Oglala Lakota hemp farmer Alex White Plume says he wants to harvest the wild hemp seeds growing on his land and plant a new crop next year.
In the late 1990’s the Oglala Sioux Tribe legalized industrial hemp, but when White Plume tried to grow it, federal agents seized his crop.
White Plume has been under a federal injunction prohibiting him from growing the crop, but that injunction was recently lifted.
Hemp is hard to kill. Federal Agents confiscated the crop Alex White Plume planted more than 15 years ago –but some of those seeds remained and now grow wild on his property.
“Well I went down there yesterday, as soon as I heard this, because I used to shy away from my own hemp field. And there is hemp just now coming out of the ground in the original DEA FBI Hemp field we call it,” says White Plume with a laugh.
White Plume shied away from his own field because of a federal injunction that came during a long court battle following the confiscation of his crop. White Plume says he’s consulting with his attorneys soon, but he believes the tribe’s legalization of hemp protects his right to grow.
“I’m not really worried about the feds coming in again to take hemp. If it was marijuana that would be a different story, but it’s time that people recognized hemp as a solution to a of the issues taking place with our environment. We respected the restraining order and just stood on the sidelines for the last 15 years. But now it’s time to allow us our sovereign rights,” says White Plume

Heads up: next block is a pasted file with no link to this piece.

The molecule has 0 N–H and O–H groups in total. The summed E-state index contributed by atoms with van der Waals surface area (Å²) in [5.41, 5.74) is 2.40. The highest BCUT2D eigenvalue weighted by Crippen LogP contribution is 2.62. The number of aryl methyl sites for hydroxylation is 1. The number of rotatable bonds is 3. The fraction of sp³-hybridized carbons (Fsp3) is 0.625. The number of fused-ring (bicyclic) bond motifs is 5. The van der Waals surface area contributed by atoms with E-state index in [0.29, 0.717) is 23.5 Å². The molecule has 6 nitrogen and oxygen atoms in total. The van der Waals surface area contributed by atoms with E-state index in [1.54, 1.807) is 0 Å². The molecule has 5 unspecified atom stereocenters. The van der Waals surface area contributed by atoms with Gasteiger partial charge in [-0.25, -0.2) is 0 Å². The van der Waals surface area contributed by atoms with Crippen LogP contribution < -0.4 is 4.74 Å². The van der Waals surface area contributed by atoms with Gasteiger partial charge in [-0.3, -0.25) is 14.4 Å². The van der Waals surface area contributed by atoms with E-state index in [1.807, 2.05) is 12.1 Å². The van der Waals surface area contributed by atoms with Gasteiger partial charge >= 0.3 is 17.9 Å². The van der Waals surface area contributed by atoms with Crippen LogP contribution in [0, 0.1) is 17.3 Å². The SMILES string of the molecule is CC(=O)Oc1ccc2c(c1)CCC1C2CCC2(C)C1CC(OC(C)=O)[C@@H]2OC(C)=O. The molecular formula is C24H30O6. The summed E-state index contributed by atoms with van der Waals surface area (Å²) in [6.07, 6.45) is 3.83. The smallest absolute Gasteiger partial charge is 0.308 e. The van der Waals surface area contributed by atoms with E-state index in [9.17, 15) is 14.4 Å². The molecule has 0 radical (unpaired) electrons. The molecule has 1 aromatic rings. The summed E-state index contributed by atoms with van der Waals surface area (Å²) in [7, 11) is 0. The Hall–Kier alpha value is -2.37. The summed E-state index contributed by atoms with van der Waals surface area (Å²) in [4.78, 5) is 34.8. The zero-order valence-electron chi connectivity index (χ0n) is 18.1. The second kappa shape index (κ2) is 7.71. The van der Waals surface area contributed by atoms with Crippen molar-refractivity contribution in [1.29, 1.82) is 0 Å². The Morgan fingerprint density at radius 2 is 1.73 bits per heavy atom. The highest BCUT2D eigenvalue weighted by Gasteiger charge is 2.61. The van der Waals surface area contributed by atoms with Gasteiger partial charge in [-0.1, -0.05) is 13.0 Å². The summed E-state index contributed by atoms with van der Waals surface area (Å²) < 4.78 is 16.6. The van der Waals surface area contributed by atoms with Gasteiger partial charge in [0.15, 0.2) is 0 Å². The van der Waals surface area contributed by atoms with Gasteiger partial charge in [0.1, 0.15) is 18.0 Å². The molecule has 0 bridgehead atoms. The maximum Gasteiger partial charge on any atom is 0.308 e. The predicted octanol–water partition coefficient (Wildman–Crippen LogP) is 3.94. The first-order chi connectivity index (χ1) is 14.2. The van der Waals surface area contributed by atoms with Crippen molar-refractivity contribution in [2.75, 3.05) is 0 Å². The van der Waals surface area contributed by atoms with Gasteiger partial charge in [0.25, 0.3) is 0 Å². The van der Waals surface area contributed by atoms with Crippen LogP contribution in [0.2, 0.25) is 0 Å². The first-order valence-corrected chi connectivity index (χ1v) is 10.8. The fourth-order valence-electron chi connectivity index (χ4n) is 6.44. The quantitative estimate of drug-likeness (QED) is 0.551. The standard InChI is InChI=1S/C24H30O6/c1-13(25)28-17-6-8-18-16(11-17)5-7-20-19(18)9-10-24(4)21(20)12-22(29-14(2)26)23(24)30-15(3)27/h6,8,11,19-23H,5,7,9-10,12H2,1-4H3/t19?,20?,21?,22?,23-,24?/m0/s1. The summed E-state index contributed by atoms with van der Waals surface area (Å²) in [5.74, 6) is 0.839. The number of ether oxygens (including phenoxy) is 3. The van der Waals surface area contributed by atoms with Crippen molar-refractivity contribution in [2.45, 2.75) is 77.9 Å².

White Plume’s Attorney Tim Purdon says the ruling is narrow and doesn’t necessarily mean he can begin hemp farming right away.
“It’s interesting Alex White Plume is one of the pioneers of the modern industrial hemp movement. And the Farm Bill in 2014 opened the door for virtually all Americans being able to explore under the terms of the Farm Bill a narrow exception to the controlled substances act to grow industrial hemp. All Americans except Alex White Plume, and now this order simply returns Alex to the same position as everyone else in the country,” says Purdon.
Purdon is fighting a separate tribal hemp case in Wisconsin against the United States Department of Justice. He says the DOJ must recognize a tribe's sovereign right to legalize and grow hemp under the Farm Bill. Officials with the U.S. Attorney’s office in South Dakota have no comment on the case.